There are a few basics steps we can follow that will help us truly care for other people. It’s a very powerful thing to do for another.
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Only if we're thirsty for a resolution or an answer will we find one. This is why, before going into meetings I ask myself, "What is my objective? What outcome am I seeing?"
What makes giving difficult is that it’s giving of myself. Giving of myself to another is always difficult. This is why justifications abound around giving.
Asking in place of accusing is always the better approach. Instead of defensiveness, you get facts. It also can be the gateway to deep trust in a relationship.
While worry may not be healthy, what’s wrong with using it to get you to do the right thing? Very often we use anger to motivate us to do things we otherwise might not do? Is there an issue with using the wrong motivation to do the right thing?
My nature is to worry about things. My husband is the opposite: He always says, "Everything is going to be fine. It's all going to work out in the end. God's in control." While I appreciate that outlook on life, and perhaps even envy it, I feel it can breed complacency and lead someone to be less proactive in changing a negative situation. He tells me "worrying won't solve the problem," but I feel that in many cases it can be a powerful motivator toward action.
Is worrying always bad?
Is there a way to reach a feeling of calm about the future without falling complacent?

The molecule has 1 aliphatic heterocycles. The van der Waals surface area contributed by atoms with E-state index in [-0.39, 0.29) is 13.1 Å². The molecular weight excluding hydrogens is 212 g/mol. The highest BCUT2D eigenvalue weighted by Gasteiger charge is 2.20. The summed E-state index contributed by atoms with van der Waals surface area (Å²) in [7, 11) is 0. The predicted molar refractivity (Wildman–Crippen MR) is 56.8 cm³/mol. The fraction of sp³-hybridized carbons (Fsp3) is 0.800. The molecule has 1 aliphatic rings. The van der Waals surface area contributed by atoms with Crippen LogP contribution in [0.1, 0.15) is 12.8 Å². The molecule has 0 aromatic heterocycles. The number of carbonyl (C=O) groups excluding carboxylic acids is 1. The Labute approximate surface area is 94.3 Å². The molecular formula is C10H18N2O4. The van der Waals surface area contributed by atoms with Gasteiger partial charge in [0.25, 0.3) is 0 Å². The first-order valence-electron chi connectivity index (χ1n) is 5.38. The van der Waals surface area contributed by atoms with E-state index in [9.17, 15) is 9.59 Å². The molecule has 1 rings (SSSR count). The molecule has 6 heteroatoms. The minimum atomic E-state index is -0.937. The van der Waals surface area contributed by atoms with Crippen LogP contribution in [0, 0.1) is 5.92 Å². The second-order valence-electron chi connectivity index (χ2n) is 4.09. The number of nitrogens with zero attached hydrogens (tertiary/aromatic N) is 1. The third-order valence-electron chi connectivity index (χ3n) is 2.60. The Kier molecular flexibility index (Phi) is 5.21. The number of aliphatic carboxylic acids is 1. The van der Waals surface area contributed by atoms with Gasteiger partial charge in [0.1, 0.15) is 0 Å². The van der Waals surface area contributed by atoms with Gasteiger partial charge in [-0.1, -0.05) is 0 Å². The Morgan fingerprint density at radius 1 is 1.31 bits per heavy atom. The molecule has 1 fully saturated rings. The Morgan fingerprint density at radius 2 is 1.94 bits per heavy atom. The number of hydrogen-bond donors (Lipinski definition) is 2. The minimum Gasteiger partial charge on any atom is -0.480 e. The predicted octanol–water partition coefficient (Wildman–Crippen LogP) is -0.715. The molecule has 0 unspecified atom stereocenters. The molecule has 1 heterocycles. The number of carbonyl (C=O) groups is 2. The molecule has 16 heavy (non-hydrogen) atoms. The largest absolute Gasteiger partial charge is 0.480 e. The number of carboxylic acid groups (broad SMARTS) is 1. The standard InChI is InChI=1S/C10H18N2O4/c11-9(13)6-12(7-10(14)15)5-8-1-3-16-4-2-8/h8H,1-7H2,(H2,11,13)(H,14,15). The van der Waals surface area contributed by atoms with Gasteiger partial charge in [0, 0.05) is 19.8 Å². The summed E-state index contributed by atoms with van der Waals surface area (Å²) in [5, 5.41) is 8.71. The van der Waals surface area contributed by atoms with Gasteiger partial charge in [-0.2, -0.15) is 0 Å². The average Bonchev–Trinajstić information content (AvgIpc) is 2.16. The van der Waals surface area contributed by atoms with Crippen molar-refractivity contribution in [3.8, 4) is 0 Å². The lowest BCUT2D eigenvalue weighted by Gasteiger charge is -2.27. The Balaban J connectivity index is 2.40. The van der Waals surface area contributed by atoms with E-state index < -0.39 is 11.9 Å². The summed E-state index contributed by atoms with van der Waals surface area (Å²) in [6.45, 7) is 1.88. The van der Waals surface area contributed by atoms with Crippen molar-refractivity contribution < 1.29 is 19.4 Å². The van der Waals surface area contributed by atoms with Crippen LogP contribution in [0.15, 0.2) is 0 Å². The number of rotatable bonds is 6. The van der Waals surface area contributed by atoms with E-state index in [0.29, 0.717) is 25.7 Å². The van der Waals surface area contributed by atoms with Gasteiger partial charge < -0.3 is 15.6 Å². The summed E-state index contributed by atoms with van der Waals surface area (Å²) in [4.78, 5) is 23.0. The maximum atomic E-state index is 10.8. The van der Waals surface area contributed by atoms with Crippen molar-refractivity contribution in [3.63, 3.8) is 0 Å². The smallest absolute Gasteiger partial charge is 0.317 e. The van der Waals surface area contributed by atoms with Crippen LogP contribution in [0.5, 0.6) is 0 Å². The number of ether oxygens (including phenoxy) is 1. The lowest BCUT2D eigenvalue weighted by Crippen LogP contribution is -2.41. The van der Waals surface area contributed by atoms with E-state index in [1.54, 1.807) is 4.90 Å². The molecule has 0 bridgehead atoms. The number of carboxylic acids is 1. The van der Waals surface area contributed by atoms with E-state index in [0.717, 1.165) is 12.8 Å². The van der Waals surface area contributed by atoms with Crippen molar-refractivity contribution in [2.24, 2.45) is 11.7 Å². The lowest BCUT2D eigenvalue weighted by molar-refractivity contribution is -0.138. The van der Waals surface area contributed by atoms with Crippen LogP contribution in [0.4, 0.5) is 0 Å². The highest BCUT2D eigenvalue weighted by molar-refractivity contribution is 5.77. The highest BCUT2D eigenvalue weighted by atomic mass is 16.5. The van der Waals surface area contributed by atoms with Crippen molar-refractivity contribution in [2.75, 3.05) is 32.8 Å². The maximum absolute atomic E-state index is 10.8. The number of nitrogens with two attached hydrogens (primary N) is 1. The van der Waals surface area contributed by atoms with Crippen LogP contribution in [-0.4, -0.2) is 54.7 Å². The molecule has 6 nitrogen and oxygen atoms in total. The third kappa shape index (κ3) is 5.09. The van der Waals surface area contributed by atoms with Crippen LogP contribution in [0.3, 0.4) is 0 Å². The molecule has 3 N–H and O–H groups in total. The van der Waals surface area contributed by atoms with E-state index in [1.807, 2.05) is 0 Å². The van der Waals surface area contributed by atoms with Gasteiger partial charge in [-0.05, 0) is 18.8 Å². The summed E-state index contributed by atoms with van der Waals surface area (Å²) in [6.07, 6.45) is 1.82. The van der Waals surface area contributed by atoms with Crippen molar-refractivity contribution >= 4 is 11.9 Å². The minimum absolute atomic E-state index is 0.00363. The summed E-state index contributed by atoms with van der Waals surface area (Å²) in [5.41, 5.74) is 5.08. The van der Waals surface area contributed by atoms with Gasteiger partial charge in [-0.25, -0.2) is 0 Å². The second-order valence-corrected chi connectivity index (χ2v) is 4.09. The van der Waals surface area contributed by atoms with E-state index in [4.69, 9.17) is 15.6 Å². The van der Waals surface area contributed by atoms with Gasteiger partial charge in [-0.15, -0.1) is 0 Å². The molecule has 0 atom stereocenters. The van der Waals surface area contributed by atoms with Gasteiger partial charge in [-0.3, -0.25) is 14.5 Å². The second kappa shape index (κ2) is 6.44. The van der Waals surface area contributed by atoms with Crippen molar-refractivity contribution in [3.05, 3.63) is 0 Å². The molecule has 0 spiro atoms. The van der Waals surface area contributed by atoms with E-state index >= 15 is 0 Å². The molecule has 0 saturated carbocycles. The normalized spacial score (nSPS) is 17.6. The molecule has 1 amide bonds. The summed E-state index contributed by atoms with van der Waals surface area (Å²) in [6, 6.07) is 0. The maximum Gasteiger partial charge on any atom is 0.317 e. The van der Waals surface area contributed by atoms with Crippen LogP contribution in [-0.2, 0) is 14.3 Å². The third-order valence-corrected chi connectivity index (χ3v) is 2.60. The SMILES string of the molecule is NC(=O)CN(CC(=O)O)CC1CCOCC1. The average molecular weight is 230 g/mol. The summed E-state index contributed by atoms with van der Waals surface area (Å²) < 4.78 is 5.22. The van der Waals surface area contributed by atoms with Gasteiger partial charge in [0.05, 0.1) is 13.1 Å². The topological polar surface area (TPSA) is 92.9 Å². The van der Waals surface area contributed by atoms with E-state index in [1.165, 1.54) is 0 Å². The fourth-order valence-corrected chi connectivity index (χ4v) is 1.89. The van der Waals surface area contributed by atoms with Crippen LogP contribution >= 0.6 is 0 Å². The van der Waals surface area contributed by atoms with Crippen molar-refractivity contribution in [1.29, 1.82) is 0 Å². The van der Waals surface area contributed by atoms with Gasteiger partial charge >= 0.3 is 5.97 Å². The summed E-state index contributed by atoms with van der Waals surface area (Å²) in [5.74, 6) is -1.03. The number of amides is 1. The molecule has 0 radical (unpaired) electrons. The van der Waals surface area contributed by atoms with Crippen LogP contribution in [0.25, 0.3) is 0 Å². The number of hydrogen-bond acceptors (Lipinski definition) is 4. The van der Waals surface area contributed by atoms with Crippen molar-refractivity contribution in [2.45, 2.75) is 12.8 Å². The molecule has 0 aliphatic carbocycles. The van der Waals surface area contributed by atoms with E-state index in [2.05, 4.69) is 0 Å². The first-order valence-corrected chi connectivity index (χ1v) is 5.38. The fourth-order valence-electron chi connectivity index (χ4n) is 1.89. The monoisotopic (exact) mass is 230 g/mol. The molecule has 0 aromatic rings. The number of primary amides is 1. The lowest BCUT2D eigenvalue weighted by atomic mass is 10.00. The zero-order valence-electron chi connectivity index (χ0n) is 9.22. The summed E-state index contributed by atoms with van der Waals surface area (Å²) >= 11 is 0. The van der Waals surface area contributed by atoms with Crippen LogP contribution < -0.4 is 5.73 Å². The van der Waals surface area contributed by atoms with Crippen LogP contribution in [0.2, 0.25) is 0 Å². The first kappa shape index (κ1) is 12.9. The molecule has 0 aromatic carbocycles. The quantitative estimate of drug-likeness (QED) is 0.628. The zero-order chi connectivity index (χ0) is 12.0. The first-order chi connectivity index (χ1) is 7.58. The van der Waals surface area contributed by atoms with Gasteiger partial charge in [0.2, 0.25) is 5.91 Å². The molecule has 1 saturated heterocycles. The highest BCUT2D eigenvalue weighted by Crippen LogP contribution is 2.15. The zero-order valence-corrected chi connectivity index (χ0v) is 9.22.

I have tried to live by example and inspire others, inclusive of immediate family members. They might have gotten somewhat inspired, at times, but the flip side is that they absolutely drain me. I am running on a very low fuel. I can no longer continue to worry about them. I need to save myself from falling. Yet, if I stop "worrying" about them, they will most like stop with religious observance and that will bring me down, for I am outnumbered with absolutely no support. so I am in a lose-lose situation.
There is only one moment you need to transform. By transforming this moment your entire life improves dramatically. It is this moment that Dr. Viktor Frankl refers to when he says, “Between stimulus and response, there is a space. In that space is our power to choose our response. In our response lies our growth and our freedom.”
Redemption means they were free from constraints. When all of our fears and concerns are go, our song flows freely from within.
How do you think people feel after encountering you? Do you think they leave feeling uplifted and encouraged or dejected and discouraged?
Many people complain. What’s wrong with them? Don’t they realize? Why can’t they relate and on and on? Some actually take responsibility. They ask, “How can I make this relevant to them?”
Freedom is most pronounced when we can impose our own limitations on our own selves not due to inhibitions but due to our own choosing.